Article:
Currently, the biennial mammography recommendation in Germany applies to women of average risk, between the ages of 50 and 69, similar to other countries. However, this screening strategy might not work well for women with different risks. For one thing, with the “one-size-fits-all” strategy, lower-risked women might be “over-screened”, whereas the higher-risk ones might be “under-screened”. In recent years, there has been increasing evidence that breast cancer is associated with factors such as family history of breast and ovarian cancers, age, weight, and breast density, among others. There is a need of effective and cost-effective alternative strategies for individuals with different risks, without increasing false-positive rates. This project aims to answer such research questions as: (1) Is risk-based screening strategy more cost-effective compared to biennial mammography for all women aged 50 and above? What about younger women?; (2) Are cost-effectiveness results sensitive to different definitions of risk groups (based on different risk assessment methods)?; (3) Should special strategies be developed for women with dense breasts (tentative, depending on the interest of the subject matter expert)?

2. Health Technology Assessment (HTA)

Comparative analysis of national HTA agencies


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Health Technology Assessment (HTA) is understood as a multidisciplinary as well as comprehensive process supporting decision-making in health care, based on scientific and non-scientific evidence (Banta 2003, Battista 1999). However, in practice HTA rests predominantly on two pillars: the assessment of clinical benefit drawing on principles of evidence-based medicine, and an evaluation of efficiency, usually by means of a variant of cost-effectiveness analysis. For example, well-known HTA agencies as the British National Institute for Health and Care Excellence (NICE) and the German Federal Joint Committee (Gemeinsamer Bundesausschuss, G-BA) have implemented different evaluation approaches, which (may) also reflect variations in HTA outcomes (Fischer et al. 2016, Angelis et al. 2018, Schaefer and Schlander 2019).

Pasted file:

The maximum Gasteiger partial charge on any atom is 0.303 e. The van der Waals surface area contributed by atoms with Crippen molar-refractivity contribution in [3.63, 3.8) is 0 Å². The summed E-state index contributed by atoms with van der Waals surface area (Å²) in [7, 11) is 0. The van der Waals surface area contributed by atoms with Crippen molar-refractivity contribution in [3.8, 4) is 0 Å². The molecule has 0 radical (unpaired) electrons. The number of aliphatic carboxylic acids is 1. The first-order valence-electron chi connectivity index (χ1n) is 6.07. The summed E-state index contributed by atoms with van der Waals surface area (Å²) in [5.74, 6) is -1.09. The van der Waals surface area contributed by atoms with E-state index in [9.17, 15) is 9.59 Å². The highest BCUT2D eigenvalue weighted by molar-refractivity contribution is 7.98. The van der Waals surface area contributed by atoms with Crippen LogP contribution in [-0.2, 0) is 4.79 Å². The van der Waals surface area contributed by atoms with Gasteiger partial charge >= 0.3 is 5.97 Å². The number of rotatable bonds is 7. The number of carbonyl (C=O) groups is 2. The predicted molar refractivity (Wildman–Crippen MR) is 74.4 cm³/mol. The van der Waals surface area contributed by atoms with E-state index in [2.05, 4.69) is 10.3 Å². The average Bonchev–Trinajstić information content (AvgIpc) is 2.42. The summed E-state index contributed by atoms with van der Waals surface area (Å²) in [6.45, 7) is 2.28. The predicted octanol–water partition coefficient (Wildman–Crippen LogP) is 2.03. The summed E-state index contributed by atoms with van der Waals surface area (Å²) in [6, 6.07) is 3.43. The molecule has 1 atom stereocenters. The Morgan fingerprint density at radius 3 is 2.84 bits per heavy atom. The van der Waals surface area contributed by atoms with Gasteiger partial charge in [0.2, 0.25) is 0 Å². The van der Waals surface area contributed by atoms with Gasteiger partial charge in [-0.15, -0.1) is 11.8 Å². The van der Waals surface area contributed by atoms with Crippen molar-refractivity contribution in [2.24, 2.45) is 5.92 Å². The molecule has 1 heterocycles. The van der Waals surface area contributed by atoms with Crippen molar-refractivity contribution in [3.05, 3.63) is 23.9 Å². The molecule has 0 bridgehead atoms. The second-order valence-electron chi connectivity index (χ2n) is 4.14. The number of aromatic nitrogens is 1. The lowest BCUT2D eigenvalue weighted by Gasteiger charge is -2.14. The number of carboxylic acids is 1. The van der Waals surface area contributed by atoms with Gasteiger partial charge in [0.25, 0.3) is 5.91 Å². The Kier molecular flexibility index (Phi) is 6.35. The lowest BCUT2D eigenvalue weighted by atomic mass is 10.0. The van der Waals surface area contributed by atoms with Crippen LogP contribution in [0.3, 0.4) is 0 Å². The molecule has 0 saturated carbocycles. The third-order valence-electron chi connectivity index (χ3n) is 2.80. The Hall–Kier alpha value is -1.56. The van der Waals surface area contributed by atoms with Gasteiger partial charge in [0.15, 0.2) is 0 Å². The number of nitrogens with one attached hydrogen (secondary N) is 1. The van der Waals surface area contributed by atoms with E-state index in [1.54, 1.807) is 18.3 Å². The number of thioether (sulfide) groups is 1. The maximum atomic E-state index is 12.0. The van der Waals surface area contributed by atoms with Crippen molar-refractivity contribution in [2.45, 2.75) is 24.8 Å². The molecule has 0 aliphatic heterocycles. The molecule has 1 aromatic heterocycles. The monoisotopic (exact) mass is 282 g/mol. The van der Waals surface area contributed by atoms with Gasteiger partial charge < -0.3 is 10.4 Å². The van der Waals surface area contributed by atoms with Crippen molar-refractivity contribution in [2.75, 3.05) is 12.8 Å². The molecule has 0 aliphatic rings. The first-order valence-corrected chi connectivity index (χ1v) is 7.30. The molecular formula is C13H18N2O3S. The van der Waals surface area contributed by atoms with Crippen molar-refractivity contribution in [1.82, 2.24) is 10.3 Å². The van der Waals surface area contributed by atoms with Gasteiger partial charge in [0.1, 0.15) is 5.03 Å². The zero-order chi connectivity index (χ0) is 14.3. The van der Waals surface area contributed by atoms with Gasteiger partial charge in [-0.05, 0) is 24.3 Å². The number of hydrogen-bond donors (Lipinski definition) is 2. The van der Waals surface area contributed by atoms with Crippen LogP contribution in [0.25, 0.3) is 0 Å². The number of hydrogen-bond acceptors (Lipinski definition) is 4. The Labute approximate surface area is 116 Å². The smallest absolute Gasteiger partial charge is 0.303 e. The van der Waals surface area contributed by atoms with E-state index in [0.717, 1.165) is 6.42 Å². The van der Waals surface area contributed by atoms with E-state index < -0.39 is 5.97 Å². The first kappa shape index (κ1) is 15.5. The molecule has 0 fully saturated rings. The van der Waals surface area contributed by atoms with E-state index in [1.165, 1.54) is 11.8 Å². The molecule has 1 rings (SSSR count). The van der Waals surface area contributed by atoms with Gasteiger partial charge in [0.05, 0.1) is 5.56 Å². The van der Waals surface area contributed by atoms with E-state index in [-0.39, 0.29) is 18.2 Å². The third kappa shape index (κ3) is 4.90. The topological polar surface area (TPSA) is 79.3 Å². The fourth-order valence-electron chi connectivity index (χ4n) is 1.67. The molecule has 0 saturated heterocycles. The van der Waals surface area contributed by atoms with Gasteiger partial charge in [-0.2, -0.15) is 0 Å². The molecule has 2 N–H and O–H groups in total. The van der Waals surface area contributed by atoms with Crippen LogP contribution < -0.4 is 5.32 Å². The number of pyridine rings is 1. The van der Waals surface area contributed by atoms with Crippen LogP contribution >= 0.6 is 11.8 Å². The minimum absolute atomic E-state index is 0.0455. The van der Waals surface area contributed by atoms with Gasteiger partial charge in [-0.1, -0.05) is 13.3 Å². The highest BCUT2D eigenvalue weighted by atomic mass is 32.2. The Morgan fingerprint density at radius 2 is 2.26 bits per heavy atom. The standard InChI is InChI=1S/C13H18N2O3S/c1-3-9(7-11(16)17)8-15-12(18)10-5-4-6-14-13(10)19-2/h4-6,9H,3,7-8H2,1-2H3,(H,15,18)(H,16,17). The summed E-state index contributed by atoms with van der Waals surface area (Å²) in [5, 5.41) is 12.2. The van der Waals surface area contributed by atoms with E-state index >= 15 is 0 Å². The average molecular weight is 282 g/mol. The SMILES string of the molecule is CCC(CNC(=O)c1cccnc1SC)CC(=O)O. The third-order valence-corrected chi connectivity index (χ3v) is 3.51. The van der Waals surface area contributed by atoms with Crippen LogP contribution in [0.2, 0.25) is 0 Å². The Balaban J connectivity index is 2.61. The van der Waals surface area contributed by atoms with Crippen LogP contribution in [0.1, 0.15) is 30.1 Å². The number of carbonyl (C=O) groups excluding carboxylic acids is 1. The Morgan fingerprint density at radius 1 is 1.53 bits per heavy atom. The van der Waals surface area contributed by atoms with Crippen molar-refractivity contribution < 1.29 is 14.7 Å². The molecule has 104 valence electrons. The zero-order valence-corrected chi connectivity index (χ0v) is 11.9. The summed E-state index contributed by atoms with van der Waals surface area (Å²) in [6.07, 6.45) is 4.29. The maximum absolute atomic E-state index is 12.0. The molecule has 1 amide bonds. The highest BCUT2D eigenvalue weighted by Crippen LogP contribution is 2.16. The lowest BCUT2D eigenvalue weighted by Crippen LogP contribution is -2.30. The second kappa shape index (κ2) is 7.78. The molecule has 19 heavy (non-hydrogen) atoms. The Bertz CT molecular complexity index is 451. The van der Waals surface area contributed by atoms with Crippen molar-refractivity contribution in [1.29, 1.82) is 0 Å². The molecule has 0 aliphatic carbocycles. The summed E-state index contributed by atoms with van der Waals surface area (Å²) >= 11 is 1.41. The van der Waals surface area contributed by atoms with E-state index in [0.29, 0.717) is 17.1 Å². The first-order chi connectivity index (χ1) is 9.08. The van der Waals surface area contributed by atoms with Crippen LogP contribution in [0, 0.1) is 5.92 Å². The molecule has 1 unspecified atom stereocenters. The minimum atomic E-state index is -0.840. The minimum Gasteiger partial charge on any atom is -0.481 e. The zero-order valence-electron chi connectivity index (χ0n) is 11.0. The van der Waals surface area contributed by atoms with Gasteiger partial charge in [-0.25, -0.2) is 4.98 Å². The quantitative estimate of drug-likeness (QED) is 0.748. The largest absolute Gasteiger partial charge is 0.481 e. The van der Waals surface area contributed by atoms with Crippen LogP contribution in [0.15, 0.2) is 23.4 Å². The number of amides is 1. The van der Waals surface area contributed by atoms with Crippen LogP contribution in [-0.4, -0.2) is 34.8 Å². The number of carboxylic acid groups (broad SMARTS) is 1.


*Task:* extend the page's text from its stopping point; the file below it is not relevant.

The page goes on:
Against this background, Ramon Schaefer from the DKFZ Division of Health Economics is currently working on an HTA comparative study, which is exploring the extent to which different methodological choices are associated with different HTA outcomes. Therefore, the study is focusing on assessment results as well as (official and unofficial) evaluation criteria by G-BA and NICE, respectively. In addition, the French Haute Autorité de Santé (HAS) will be included for an analysis of matched condition-intervention pairs.


Selected Publications

T. Ran, C.-Y- Cheng, B. Misselwitz, H. Brenner, J. Ubels, M. Schlander:
Cost–effectiveness of colorectal cancer screening strategies: A systematic review.
Clinical Gastroenterology and Hepatology, in press (2019).
DOI: 10.1016/j.cgh.2019.01.014.

R. Schaefer, M. Schlander:
Is the National Institute for Health and Care Excellence (NICE) in England more ´innovation-friendly´ than the Federal Joint Committee (GBA) in Germany?
Expert Review of Pharmacoeconomics & Outcomes Research, (2019) 19(4) 453-462.
DOI: 10.1080/14737167.2019.1559732.

M. Schlander, C.-Y. Cheng, T. Ran:
The health economics of cancer screening in Germany: Which population-based interventions are cost-effective? [Gesundheitsökonomie der Krebsfrüherkennung in Deutschland: Welche Interventionen sind kosteneffektiv bei bevölkerungsweiter Umsetzung?]
Bundesgesundheitsblatt, (2018) 61(12) 1559-1568.
DOI: 10.1007/s00103-018-2839-3.